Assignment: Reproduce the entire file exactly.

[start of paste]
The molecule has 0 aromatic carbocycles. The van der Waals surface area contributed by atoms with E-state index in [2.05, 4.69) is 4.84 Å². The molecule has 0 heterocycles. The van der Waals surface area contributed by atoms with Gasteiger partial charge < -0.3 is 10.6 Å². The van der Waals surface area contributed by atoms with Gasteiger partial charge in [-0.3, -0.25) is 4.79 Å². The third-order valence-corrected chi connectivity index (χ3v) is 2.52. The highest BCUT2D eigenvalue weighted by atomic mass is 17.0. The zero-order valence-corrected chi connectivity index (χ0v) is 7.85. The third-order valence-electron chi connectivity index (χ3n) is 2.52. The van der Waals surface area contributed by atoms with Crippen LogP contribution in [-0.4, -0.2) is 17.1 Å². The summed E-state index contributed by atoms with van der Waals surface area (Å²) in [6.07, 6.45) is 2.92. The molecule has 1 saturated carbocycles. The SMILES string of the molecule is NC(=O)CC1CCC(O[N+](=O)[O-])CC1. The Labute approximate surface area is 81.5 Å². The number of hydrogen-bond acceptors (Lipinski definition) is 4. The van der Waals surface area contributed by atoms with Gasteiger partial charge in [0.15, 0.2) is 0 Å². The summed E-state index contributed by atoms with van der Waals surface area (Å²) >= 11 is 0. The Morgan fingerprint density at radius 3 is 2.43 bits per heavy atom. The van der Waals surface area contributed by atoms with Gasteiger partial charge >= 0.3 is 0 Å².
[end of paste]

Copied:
The molecule has 0 aromatic carbocycles. The van der Waals surface area contributed by atoms with E-state index in [2.05, 4.69) is 4.84 Å². The molecule has 0 heterocycles. The van der Waals surface area contributed by atoms with Gasteiger partial charge < -0.3 is 10.6 Å². The van der Waals surface area contributed by atoms with Gasteiger partial charge in [-0.3, -0.25) is 4.79 Å². The third-order valence-corrected chi connectivity index (χ3v) is 2.52. The highest BCUT2D eigenvalue weighted by atomic mass is 17.0. The zero-order valence-corrected chi connectivity index (χ0v) is 7.85. The third-order valence-electron chi connectivity index (χ3n) is 2.52. The van der Waals surface area contributed by atoms with Crippen LogP contribution in [-0.4, -0.2) is 17.1 Å². The summed E-state index contributed by atoms with van der Waals surface area (Å²) in [6.07, 6.45) is 2.92. The molecule has 1 saturated carbocycles. The SMILES string of the molecule is NC(=O)CC1CCC(O[N+](=O)[O-])CC1. The Labute approximate surface area is 81.5 Å². The number of hydrogen-bond acceptors (Lipinski definition) is 4. The van der Waals surface area contributed by atoms with Gasteiger partial charge in [0.15, 0.2) is 0 Å². The summed E-state index contributed by atoms with van der Waals surface area (Å²) >= 11 is 0. The Morgan fingerprint density at radius 3 is 2.43 bits per heavy atom. The van der Waals surface area contributed by atoms with Gasteiger partial charge >= 0.3 is 0 Å².